The original Austrian document has two important elements that can be adopted by the Czech NAP. Those include the design and intent of the Austrian NAP to be “a living document to be reviewed annually” which is composed of both national and international measures (Austrian Action Plan, 2007, p. 1). This helps to ensure the adaptability of the document, and have it consistently be a part of the government’s agenda. This also reflects Austria’s desire to streamline gender mainstreaming approaches, in order to work towards their full integration into government and societal activities. This ultimate goal is an important driving factor for the development of sustainable practices in the country. Another aspect of Austria’s first NAP worth highlighting is their effort “to prevent gender-specific violence by outgoing peacebuilding personnel, [and] creating awareness of the zero-tolerance policy regarding sexual abuse. . . of all training before missions” (Austrian Action Plan, 2007, p. 2). This is a concrete step towards rectifying an issue that has been prevalent in UN peacebuilding missions, and reflects the national ideals and values of the country. This policy helps to legitimize their forces and is important for any nation, especially when they are involved in missions abroad. Looking at Austria’s reformed NAP from 2012, there is a distinct focus in their efforts to integrate women into all levels of decision-making, and especially in the international sphere. This is reiterated through specific mentions of the EU, OSCE, and NATO among other networks that have Austria’s support to further integrate women. Another important aspect that can be translated to the Czech context, is the reiteration of the importance of the inclusion of civil society. In fact, “Austria also takes special account of the key role played by cooperation with civil society, especially with local women networks and organisations. . .” in order to achieve full gender equality (Austrian Action Plan, 2012, p. 16). This approach is also taken through their international work, which could be another way for the Czech Republic to increase their involvement in international missions.

Moreover, one of the ways in which Bosnia and Herzegovina is succeeding is through the explicit language used in their NAP and supporting documents. For example, they “list[s] the number of women (and the percentage) represented in various government agencies and the security sector” (OSCE Study on National Action Plans, 2014, p. 44). By using quantitative data gathering and analysis techniques, it provides a much clearer means of comparison; in this case, when discussing levels of women’s participation. This data helps to establish where the current level of participation the country is at, and provides insight into where it can go and what the country can do to keep improving. Statistics are also a legitimizing factor, and are useful in the face of opposition. Bosnia and Herzegovina’s relatively quick success led to the implementation of a second NAP, where their goals were revised to reflect the more current needs of the country. Part of this reform focused on adding an efficient “monitoring and evaluation system” as well as improve upon methods of data collection and the structure and maintenance of data (OSCE Study on National Action Plans, 2014, p. 48). This is to include “information about who gathers data, who owns it and data sources” which is imperative in the transparency and transferability of the collected information (OSCE Study on National Action Plans, 2014, p. 48). Bosnia and Herzegovina also works to include “adequate reporting mechanisms (including reporting forms, reporting dynamics as well as other forms of communication with actors on implementation of National Action Plan)” which have helped to ensure the success and necessary follow ups to the NAP (OSCE Study on National Action Plans, 2014, p. 48). The implementation of these practices are foundational to the success of NAPs, and yet many countries are lacking this very basis. Among them is the Czech Republic, and so by adopting measures such as data collection and reporting mechanisms, the efforts already in place can be improved upon greatly and an increase in effectiveness will become evident. I think the example of Bosnia and Herzegovina is salient given the history and past conflict which saturated civil society. As a case study, Bosnia and Herzegovina proves that with proper foundational techniques, gender mainstreaming can be effective and gender equality can be seen as a viable goal. As has been stated, having a baseline of information is crucial to move forward, and the Czech Republic can work on building their own baseline of data.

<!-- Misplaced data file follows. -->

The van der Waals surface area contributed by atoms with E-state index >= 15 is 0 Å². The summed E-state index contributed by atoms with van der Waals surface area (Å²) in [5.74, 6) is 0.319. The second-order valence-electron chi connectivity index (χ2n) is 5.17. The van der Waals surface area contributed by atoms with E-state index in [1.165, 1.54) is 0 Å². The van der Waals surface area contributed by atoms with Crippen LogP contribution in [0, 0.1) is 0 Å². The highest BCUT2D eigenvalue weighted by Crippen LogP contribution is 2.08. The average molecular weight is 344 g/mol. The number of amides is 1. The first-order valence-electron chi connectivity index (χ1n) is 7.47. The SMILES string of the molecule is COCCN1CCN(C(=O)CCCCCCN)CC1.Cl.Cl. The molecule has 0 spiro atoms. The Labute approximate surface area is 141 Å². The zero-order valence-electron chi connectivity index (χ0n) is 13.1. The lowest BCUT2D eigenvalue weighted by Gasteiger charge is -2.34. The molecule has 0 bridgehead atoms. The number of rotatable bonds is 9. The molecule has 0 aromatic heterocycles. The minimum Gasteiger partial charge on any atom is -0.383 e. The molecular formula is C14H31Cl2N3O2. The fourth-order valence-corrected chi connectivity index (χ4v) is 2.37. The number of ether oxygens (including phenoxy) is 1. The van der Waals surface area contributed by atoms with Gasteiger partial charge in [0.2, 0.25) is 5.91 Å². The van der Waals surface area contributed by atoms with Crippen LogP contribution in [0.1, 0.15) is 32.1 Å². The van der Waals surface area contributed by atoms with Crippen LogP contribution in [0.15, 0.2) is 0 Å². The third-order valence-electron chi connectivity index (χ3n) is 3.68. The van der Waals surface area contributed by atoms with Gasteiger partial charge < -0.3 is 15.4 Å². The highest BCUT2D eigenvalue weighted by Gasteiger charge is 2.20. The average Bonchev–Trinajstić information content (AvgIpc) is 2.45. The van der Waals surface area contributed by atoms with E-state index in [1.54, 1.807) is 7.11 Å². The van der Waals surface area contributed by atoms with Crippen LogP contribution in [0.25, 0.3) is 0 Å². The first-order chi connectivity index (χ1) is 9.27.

Since its inception, 1325 has remained steadfast despite the changing world around it. Though unanimously adopted, it has taken years for states to implement measures that work towards the pillars it outlines: participation, prevention, protection, and relief and recovery. More recently the focus has shifted to the international, where women and girls in conflict areas are seen as the most vulnerable. Though this is true, it is also important for states to maintain an introspective perspective, in order to ensure their practices are keeping up with the best. It is time for the Czech Republic to look at the work they have done and to see how it compares. Perhaps this would provide the motivation necessary for the country to move forward towards a practice of full gender equality.

About the author:
Juliana Crema is a former intern of the Institute of International Relations. She completed her undergraduate degree at the University of Ottawa in Political Science, and is working on a Joint Master’s Degree in European Politics and Society. Her areas of interest include political economy, critical theories, and gender studies.

Further reading on the topic in our library:

Gender, peace and security : implementing UN security council resolution 1325 -

The Search for lasting peace : critical perspectives on gender-responsive human security -

Gender, governance and international security -